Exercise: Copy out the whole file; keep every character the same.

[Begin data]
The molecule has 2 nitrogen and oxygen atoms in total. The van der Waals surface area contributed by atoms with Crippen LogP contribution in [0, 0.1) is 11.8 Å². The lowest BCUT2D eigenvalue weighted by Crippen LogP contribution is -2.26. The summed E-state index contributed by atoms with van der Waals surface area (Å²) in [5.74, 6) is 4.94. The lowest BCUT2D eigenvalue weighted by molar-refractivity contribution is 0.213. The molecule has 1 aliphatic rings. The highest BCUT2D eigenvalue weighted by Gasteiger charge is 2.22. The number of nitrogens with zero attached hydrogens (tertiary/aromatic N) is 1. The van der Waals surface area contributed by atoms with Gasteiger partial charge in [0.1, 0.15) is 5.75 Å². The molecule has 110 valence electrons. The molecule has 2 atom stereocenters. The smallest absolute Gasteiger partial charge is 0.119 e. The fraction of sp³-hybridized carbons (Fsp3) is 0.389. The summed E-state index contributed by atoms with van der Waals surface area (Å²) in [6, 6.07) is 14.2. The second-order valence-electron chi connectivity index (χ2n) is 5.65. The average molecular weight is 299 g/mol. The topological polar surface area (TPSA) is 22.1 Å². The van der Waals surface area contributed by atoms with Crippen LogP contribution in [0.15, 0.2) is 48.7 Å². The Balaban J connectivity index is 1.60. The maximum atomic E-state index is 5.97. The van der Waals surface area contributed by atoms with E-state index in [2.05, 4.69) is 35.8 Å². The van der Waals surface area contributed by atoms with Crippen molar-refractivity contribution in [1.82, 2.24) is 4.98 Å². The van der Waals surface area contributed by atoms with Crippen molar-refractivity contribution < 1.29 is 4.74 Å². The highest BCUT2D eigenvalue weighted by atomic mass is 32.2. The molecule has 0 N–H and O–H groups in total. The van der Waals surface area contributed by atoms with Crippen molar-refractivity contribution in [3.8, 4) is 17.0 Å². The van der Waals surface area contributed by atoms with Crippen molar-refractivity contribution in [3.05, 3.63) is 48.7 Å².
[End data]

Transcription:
The molecule has 2 nitrogen and oxygen atoms in total. The van der Waals surface area contributed by atoms with Crippen LogP contribution in [0, 0.1) is 11.8 Å². The lowest BCUT2D eigenvalue weighted by Crippen LogP contribution is -2.26. The summed E-state index contributed by atoms with van der Waals surface area (Å²) in [5.74, 6) is 4.94. The lowest BCUT2D eigenvalue weighted by molar-refractivity contribution is 0.213. The molecule has 1 aliphatic rings. The highest BCUT2D eigenvalue weighted by Gasteiger charge is 2.22. The number of nitrogens with zero attached hydrogens (tertiary/aromatic N) is 1. The van der Waals surface area contributed by atoms with Gasteiger partial charge in [0.1, 0.15) is 5.75 Å². The molecule has 110 valence electrons. The molecule has 2 atom stereocenters. The smallest absolute Gasteiger partial charge is 0.119 e. The fraction of sp³-hybridized carbons (Fsp3) is 0.389. The summed E-state index contributed by atoms with van der Waals surface area (Å²) in [6, 6.07) is 14.2. The second-order valence-electron chi connectivity index (χ2n) is 5.65. The average molecular weight is 299 g/mol. The topological polar surface area (TPSA) is 22.1 Å². The van der Waals surface area contributed by atoms with Crippen LogP contribution in [0.15, 0.2) is 48.7 Å². The Balaban J connectivity index is 1.60. The maximum atomic E-state index is 5.97. The van der Waals surface area contributed by atoms with E-state index in [2.05, 4.69) is 35.8 Å². The van der Waals surface area contributed by atoms with Crippen molar-refractivity contribution in [1.82, 2.24) is 4.98 Å². The van der Waals surface area contributed by atoms with Crippen molar-refractivity contribution < 1.29 is 4.74 Å². The highest BCUT2D eigenvalue weighted by atomic mass is 32.2. The molecule has 0 N–H and O–H groups in total. The van der Waals surface area contributed by atoms with Crippen molar-refractivity contribution in [3.8, 4) is 17.0 Å². The van der Waals surface area contributed by atoms with Crippen molar-refractivity contribution in [3.05, 3.63) is 48.7 Å².